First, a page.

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Mapping Italy’s Visual History

December 15, 2015

Professor Lorenzo Fabbri’s interest in the history of Italian media culture was first sparked when he conducted archival research in Italy as an undergraduate. Fabbri wished to understand the mindset of his grandfather’s generation during the fascist regime since his grandfather had served in the Italian army during that period. He was interested in learning more about fascism’s influence on the creation of visual culture during that time.

Fabbri’s current manuscript, Capturing the Nation: Cinema and the Life of Fascism, analyzes Italian cinema under Fascism through the lens of current cultural understanding. Fabbri focused his research on Italian cinema’s role in sustaining both a dictatorship as well as a democracy. His work aims to help us better understand the experiences of individuals living in that context.

Fabbri has conducted research on this topic for the past five years, and says that one of his favorite parts of the research process has been working with graduate students and faculty affiliated with the Moving Image Studies Group, a graduate minor that trains students from a variety of disciplines in the critical analysis of the moving image in its disparate, yet interrelated, forms. The intellectual exchanges fostered by this group have been influential on his research, giving him new research ideas and topics to pursue.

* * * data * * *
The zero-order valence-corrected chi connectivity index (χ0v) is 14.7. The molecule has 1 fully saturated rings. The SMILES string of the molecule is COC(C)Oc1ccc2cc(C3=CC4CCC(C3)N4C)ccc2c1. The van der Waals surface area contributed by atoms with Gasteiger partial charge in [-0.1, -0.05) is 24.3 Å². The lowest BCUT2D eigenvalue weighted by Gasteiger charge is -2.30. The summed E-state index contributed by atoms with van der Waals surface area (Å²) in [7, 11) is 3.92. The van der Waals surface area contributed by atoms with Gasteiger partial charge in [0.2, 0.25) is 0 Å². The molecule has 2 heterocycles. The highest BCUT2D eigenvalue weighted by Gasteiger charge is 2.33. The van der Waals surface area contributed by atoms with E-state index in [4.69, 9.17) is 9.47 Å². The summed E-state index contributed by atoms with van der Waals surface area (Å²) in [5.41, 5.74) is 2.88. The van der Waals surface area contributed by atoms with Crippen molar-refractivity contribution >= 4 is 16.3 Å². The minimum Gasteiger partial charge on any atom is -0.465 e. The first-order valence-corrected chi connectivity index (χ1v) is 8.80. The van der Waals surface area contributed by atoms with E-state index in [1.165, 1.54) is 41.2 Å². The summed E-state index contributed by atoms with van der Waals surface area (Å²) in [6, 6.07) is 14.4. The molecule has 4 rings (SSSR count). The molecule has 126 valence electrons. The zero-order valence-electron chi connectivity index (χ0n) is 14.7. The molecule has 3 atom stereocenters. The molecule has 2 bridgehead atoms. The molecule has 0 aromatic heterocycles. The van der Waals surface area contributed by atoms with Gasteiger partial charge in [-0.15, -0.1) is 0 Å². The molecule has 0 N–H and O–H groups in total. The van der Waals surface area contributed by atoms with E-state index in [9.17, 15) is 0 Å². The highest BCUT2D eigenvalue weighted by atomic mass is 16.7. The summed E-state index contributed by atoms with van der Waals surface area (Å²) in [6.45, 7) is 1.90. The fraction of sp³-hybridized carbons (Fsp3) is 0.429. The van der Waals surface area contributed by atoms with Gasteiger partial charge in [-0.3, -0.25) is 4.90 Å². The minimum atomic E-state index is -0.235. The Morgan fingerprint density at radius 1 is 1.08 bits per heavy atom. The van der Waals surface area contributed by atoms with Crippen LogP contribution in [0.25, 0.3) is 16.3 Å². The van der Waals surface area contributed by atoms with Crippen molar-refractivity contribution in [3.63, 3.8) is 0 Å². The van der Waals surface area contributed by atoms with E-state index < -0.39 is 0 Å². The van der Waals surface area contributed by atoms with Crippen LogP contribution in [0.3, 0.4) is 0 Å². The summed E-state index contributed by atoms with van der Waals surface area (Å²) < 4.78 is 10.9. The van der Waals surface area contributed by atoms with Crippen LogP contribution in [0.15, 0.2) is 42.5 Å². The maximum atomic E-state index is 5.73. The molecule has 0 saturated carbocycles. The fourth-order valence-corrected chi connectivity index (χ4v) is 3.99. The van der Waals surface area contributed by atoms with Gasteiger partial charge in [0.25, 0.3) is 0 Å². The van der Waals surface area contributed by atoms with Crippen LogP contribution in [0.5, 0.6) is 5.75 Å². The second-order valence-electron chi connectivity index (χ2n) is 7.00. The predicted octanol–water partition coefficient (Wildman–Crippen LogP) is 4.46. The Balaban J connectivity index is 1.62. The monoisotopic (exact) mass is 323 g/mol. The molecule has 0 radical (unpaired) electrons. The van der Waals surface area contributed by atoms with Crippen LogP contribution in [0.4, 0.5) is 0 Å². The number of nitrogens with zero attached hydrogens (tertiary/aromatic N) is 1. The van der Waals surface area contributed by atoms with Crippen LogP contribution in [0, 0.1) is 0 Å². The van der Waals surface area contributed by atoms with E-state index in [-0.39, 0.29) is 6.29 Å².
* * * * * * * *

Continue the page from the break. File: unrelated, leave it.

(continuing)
Looking forward, Professor Fabbri intends to focus his research on the portrayal of transgendered bodies in new media, specifically focusing on the differences between Italian and American visual culture. He became interested in studying this emerging field while teaching a graduate seminar when the Caitlyn Jenner story came out this fall. The class had a fruitful discussion on the subject which led him to look into the representations of female bodies in early cinema and apply those same ideals to the recent interest of media on transexual bodies. He intends to develop this new research into a book that will appeal to both American and Italian audiences.

This story was written by an undergraduate student account executive in CLAgency. Meet the team.